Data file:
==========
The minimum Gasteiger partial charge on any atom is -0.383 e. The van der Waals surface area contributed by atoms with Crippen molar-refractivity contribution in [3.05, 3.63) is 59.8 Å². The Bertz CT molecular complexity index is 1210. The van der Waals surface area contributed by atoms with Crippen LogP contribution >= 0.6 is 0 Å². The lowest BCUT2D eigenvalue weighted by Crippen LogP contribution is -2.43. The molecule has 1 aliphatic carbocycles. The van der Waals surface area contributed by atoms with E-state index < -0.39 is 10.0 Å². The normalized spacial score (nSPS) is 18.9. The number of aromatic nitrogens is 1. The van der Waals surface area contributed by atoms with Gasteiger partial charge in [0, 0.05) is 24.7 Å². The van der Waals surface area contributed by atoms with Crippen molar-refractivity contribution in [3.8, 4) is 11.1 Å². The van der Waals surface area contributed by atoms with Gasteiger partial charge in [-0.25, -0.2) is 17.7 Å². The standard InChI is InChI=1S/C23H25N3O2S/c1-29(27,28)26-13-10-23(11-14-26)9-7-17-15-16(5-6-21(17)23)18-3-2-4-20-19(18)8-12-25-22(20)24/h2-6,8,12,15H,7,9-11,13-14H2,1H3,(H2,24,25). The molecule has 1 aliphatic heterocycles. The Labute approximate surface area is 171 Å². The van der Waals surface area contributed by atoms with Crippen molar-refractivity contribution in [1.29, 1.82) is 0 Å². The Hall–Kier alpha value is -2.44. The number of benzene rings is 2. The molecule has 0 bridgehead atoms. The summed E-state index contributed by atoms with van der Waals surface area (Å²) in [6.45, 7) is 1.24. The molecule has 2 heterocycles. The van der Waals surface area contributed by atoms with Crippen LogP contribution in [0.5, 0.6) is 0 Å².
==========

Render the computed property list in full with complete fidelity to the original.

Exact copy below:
The minimum Gasteiger partial charge on any atom is -0.383 e. The van der Waals surface area contributed by atoms with Crippen molar-refractivity contribution in [3.05, 3.63) is 59.8 Å². The Bertz CT molecular complexity index is 1210. The van der Waals surface area contributed by atoms with Crippen LogP contribution >= 0.6 is 0 Å². The lowest BCUT2D eigenvalue weighted by Crippen LogP contribution is -2.43. The molecule has 1 aliphatic carbocycles. The van der Waals surface area contributed by atoms with E-state index < -0.39 is 10.0 Å². The normalized spacial score (nSPS) is 18.9. The number of aromatic nitrogens is 1. The van der Waals surface area contributed by atoms with Gasteiger partial charge in [0, 0.05) is 24.7 Å². The van der Waals surface area contributed by atoms with Crippen molar-refractivity contribution in [3.8, 4) is 11.1 Å². The van der Waals surface area contributed by atoms with Gasteiger partial charge in [-0.25, -0.2) is 17.7 Å². The standard InChI is InChI=1S/C23H25N3O2S/c1-29(27,28)26-13-10-23(11-14-26)9-7-17-15-16(5-6-21(17)23)18-3-2-4-20-19(18)8-12-25-22(20)24/h2-6,8,12,15H,7,9-11,13-14H2,1H3,(H2,24,25). The molecule has 1 aliphatic heterocycles. The Labute approximate surface area is 171 Å². The van der Waals surface area contributed by atoms with Crippen molar-refractivity contribution in [1.29, 1.82) is 0 Å². The Hall–Kier alpha value is -2.44. The number of benzene rings is 2. The molecule has 0 bridgehead atoms. The summed E-state index contributed by atoms with van der Waals surface area (Å²) in [6.45, 7) is 1.24. The molecule has 2 heterocycles. The van der Waals surface area contributed by atoms with Crippen LogP contribution in [0.5, 0.6) is 0 Å².